Amazingly, the cute, stereo, chrome preamps available from Japan were optimized for a stereo phono cartridge that was rarely offered from overseas, despite the many thousands of their stereo preamps sold stateside. Their "non-offered" stereo cartridge was some kind of a stereo Variable Reluctance magnetic cart, sort of a stereo GE VR cart. Some of the USA and Euro made early stereo phono cartridges will "work OK" with these stereo preamps, but I assure you these chromed stereo preamps need upgrading and optimizing tweaks to sound best.

What I like to do with these units, besides making them sound awesome, is rebuilding them to accommodate two turntables, one plugged into the Phono jacks and another switchable and plugged into the Tape jacks. Furthermore, despite their crowded innards, I enjoy employing dual phono EQ networks; one for Phono and slightly different EQ networks installed for the Tape switch position. This way, I can vary the component parts' types or even include a high frequency filter for scratchy discs at either the Phono or Tape position.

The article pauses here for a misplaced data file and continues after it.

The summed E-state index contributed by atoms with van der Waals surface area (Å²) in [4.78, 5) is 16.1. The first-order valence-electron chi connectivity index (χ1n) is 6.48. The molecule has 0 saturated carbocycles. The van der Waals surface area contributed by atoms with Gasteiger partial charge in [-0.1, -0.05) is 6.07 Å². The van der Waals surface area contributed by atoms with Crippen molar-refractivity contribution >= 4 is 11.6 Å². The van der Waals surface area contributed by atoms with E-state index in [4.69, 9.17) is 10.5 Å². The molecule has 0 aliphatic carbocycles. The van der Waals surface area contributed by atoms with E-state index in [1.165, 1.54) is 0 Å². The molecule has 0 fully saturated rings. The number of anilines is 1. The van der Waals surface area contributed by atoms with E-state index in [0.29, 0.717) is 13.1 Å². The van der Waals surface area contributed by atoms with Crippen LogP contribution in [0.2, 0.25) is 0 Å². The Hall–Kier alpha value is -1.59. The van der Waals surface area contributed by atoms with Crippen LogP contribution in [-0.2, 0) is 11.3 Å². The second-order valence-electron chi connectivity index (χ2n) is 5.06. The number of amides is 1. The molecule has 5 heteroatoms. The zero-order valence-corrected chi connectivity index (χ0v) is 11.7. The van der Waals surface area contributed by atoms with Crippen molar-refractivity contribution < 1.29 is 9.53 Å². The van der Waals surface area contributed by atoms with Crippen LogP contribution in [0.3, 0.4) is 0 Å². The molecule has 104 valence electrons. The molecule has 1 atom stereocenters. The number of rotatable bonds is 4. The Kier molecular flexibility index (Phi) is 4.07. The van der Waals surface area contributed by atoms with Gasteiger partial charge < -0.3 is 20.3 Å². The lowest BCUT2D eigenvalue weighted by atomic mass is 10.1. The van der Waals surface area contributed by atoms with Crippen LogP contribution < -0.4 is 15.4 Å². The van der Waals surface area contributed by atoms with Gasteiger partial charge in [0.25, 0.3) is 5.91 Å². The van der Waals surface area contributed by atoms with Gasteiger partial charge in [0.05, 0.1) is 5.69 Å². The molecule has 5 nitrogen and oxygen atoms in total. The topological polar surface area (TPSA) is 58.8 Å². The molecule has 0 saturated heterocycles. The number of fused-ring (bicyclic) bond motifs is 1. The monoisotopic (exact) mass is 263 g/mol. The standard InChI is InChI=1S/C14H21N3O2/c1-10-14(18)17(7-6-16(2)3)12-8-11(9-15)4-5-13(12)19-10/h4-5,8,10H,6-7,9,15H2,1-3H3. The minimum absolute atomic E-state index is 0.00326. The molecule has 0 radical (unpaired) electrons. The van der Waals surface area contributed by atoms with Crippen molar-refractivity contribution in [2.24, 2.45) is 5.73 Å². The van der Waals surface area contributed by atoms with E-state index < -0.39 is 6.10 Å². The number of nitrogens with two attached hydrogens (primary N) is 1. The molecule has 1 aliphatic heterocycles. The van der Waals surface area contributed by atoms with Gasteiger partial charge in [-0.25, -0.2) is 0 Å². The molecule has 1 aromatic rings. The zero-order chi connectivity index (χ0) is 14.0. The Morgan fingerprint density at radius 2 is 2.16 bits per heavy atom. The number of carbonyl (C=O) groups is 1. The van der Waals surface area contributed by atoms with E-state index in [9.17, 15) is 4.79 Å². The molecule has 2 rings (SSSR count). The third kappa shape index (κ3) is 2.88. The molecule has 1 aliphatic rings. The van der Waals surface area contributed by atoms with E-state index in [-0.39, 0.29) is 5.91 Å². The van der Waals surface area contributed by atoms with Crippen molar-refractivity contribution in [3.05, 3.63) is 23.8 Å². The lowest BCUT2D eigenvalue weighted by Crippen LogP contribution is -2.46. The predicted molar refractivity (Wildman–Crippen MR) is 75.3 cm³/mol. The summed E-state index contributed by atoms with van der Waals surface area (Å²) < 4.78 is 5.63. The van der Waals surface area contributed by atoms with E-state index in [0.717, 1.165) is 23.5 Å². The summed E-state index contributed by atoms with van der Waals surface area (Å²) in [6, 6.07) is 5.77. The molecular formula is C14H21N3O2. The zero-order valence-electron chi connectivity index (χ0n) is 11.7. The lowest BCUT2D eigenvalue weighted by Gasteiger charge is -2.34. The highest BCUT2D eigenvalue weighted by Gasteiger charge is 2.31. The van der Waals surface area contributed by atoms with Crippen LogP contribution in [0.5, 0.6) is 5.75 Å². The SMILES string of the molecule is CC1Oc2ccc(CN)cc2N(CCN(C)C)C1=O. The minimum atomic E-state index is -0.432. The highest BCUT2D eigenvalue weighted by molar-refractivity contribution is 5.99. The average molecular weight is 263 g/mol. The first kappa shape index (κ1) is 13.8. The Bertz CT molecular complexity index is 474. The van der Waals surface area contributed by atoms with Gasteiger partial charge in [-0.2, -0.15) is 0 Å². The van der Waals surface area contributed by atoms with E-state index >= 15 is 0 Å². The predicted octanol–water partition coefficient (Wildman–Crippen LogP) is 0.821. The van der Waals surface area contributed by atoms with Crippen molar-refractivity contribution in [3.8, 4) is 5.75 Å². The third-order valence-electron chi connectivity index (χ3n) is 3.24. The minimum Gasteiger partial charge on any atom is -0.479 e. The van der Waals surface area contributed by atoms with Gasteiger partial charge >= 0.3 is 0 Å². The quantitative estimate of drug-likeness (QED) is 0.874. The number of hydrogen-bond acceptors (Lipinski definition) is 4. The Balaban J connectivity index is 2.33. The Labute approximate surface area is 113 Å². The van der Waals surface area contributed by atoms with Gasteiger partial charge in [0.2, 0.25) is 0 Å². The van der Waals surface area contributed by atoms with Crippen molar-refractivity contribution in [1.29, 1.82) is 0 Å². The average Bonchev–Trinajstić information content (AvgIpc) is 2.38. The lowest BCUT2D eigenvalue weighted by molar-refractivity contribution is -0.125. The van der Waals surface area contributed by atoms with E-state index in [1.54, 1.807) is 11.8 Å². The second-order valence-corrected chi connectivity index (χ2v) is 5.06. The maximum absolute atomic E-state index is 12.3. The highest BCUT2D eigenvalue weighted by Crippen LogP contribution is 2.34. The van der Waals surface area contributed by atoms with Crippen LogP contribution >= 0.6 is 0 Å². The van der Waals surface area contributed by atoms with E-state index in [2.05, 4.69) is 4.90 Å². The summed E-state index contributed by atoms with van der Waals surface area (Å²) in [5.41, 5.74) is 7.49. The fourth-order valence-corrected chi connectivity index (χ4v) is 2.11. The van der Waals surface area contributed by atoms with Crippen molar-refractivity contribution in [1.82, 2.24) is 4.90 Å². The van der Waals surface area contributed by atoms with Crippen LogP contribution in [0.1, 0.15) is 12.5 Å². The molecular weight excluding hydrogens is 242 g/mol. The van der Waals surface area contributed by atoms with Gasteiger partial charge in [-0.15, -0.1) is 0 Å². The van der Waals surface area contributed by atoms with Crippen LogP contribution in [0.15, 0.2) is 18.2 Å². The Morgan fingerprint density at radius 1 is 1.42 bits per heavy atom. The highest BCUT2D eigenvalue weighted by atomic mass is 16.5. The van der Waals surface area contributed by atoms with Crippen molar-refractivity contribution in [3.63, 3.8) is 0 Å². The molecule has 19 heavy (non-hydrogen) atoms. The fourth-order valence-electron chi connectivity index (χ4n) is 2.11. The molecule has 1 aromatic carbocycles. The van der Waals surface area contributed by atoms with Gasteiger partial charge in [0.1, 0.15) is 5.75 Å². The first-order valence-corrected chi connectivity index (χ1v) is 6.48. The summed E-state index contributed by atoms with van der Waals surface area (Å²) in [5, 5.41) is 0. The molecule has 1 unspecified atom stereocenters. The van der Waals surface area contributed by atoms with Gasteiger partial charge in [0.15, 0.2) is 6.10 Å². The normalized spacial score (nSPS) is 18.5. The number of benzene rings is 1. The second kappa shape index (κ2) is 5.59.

Let's start with some simple hints and go from there, okay ? The original input resistors are usually wired with 6800 Ohms at the Phono jacks and no resistors at the Tape jacks. Standard RIAA input resistance is 47K Ohms. I wire the Phono jacks for 47K Ohms and install 47K to 50K Ohm resistors at the Tape input jacks. Without a load or input R at the Tape jacks, switching to the Tape inputs will yield a loud howl or squeal; easily damaging speakers if you forget to turn down the volume. Keep it simple and install input resistors as needed for your requirements. If you happen to choose to lower the input R value, you will achieve a high frequency rolloff, if you also upgrade to proper RIAA active feedback EQ networks. That is my favorite upgrade; installing proper phono EQ networks because the original Phono and Tape networks are not adequate for high fidelity playback. But, before I change/add EQ networks, and typically replace every coupling capacitor, I rebuild and improve the wimpy power supply originally installed at the factories.

There; you almost have it....LOL...Those simple hints do need some more complicated info attached; right ? The installing of input resistors is simple but meticulous, as the room to work inside these units is limited. Also, even though the factories included a thin ground buss near the input jacks, the input jacks' connection points are fragile and might require careful "touch soldering" unless you use 1/4 watt input resistors. Since this area is low wattage and "protected" by input coupling capacitors, 1/4 watt resistors are adequate. There are some very reasonably priced precision grade 1/4 W resistors available from many sources. Coupling capacitors should be chosen carefully; your tone quality depends on quality types. EQ capacitors and resistors also need careful choosing; tonality depends on this.